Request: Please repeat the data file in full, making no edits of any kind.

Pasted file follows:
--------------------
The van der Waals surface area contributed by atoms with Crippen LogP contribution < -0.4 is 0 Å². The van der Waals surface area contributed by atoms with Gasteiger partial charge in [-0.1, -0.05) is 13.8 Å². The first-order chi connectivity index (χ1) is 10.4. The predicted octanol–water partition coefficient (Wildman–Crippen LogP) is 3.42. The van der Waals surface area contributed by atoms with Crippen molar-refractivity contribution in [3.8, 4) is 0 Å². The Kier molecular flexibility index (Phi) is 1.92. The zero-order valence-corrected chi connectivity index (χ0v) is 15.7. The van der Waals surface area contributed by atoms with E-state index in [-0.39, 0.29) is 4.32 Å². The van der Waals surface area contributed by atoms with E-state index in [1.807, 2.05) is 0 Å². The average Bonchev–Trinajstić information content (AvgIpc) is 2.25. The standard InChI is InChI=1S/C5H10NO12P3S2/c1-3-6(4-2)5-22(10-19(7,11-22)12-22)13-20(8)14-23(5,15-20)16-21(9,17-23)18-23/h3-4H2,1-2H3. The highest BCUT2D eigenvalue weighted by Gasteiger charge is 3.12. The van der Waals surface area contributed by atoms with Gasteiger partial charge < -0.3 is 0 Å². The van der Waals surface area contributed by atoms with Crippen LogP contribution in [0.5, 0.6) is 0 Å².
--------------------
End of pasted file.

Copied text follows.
The van der Waals surface area contributed by atoms with Crippen LogP contribution < -0.4 is 0 Å². The van der Waals surface area contributed by atoms with Gasteiger partial charge in [-0.1, -0.05) is 13.8 Å². The first-order chi connectivity index (χ1) is 10.4. The predicted octanol–water partition coefficient (Wildman–Crippen LogP) is 3.42. The van der Waals surface area contributed by atoms with Crippen molar-refractivity contribution in [3.8, 4) is 0 Å². The Kier molecular flexibility index (Phi) is 1.92. The zero-order valence-corrected chi connectivity index (χ0v) is 15.7. The van der Waals surface area contributed by atoms with E-state index in [-0.39, 0.29) is 4.32 Å². The van der Waals surface area contributed by atoms with E-state index in [1.807, 2.05) is 0 Å². The average Bonchev–Trinajstić information content (AvgIpc) is 2.25. The standard InChI is InChI=1S/C5H10NO12P3S2/c1-3-6(4-2)5-22(10-19(7,11-22)12-22)13-20(8)14-23(5,15-20)16-21(9,17-23)18-23/h3-4H2,1-2H3. The highest BCUT2D eigenvalue weighted by Gasteiger charge is 3.12. The van der Waals surface area contributed by atoms with Gasteiger partial charge < -0.3 is 0 Å². The van der Waals surface area contributed by atoms with Crippen LogP contribution in [0.5, 0.6) is 0 Å².